How do you follow a legend? Perhaps ask David Moyes, who had a brief, unhappy period as ‘the chosen one’ to succeed Sir Alex Ferguson at Manchester United. Or indeed, ask Karl Wilding, successor to the legendary Sir Stuart Etherington at NCVO. His departure earlier this week brought back memories of my own time as interim CEO at sister-organisation ACEVO, where I held the reins for a while following the similarly-legendary Sir Stephen Bubb.
Following legends is always hard, but following a legend in the charity sector is positively sisyphean. In part this is because our organisations often bend to the will of high quality leaders. Activists, staff, volunteers look to someone who can motivate them, often in difficult circumstances. This creates emotional bonds that bring a kind of grief once broken.
The problem for the charity umbrella and advocacy sector is even greater: advocates who last often do so because they are, well, good. When you lose high quality advocates, they are not easily replaced. And without effective structures to account for this brain-drain: the wider sector is not effectively represented and it suffers.
This is the situation we have today. The problems in the charity umbrella sector that precipitated some of this week’s events tell us much about where we are as a sector; where the ever-more beleaguered umbrella bodies of our sector are currently getting it wrong; and what we need to change in order to rouse charity’s collective voice once more.
Even without Sir Stuart’s long, pinstriped shadow casting across the sector, it would have been difficult for Wilding to be a long-term appointee. A self-professed ‘voluntary sector lifer’ and NCVO employee for 23 years, he was appointed by the NCVO board at a time when the sector’s tendency to nurture insiders was under severe scrutiny.
Movements like Black Lives Matter and later Charity So White have begun to reveal the injustices at the heart of the ‘insider’ approach to corporate recruitment. Correspondingly, there was a murmur of discontent across pockets of the sector, especially online, as the appointment was announced. Most agreed Wilding was a popular and well-intentioned choice and cast no aspersions about NCVO’s process. But the whole thing felt problematic. Among young, non-white folks especially, the charity sector looked a bit more like a racket than it already did.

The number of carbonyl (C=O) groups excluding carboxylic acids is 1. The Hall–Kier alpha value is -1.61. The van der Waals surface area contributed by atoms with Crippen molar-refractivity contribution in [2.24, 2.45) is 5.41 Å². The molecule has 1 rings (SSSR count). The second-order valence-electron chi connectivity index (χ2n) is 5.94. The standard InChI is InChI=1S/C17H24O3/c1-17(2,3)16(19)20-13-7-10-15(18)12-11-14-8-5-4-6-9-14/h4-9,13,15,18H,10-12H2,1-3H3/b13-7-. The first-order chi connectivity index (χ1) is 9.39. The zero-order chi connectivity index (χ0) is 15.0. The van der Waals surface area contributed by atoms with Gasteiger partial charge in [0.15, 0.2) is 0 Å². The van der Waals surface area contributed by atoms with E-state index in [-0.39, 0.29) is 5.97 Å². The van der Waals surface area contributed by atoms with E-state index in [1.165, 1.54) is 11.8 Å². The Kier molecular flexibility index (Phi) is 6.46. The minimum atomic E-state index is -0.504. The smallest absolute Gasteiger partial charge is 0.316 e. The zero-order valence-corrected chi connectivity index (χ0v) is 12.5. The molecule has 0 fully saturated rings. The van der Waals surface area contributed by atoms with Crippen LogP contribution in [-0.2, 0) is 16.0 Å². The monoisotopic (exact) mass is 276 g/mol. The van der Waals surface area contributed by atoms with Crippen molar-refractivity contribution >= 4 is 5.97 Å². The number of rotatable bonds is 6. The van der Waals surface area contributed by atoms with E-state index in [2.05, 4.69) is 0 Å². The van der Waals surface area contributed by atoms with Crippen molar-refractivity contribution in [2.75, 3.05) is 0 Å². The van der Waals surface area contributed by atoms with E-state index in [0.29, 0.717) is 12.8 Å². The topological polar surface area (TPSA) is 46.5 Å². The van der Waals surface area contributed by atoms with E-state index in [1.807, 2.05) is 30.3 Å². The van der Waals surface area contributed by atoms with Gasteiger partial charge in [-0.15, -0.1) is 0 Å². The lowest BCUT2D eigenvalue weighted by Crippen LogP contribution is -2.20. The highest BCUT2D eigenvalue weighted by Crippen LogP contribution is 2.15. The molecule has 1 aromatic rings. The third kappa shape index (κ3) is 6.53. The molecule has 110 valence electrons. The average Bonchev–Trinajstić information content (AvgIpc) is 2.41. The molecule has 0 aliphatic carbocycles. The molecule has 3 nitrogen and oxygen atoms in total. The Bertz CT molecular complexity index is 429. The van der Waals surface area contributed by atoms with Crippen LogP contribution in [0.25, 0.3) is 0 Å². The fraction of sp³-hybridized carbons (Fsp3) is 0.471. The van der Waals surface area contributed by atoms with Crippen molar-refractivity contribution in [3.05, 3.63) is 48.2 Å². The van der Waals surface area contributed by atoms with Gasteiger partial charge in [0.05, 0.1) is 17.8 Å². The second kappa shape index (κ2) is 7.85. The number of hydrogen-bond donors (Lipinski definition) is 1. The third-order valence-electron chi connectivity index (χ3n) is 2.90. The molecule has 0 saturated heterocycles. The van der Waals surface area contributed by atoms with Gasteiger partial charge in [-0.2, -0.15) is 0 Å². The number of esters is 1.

The job of following a legend was already hard enough without this.
Umbrella – ey –ey -ey
But it’s not credible to suggest that this obstacle was insuperable. We get a bit further by understanding the wider, parlous state of charity umbrella and infrastructure bodies.
It was sad to see during the Covid crisis that Wilding consistently lamented that no-one in government was listening. I remember in my time at ACEVO, Bubb had a direct line to the prime minister of the day and could call him pretty much whenever. Similarly, when I was working for a government minister, he would often moan about another late night call from Etherington. Lobbying and advocacy begin with one thing: relationships. Who in the umbrella sector and in the wider world do we have with that combination of talents - of gumption, cunning, strategy and finesse – to make the sector’s collective case in the chambers where decision are made?
I can name a handful of current sector CEOs off the top of my head whose skills I admire in this regard. Leaders like Richard Hawkes or Kathy Evans get (perhaps intuitively? I’m just guessing) the golden rule of effective lobbying: to say something that shows you mean business you generally have to alienate 25-40% (the percentage is key, you can’t go too far) of your natural constituency while saying it. If you’re not bothering to do that then generally you have nothing worth saying.
Today’s umbrella bodies find themselves almost universally in the latter category. We’ve seen, this last four years, umbrella advocacy struggle with technology. Another circular, another hashtag: I fear it is a sophisticated form of displacement activity. These approaches have no real prospect of landing any kind of tangible change for the betterment of the sector as a whole. For officials in government, such campaigns are just another page of millions on change.org or 38 degrees. And thus I fear that the main umbrella infrastructure bodies move increasingly from being influencers to being echo chambers.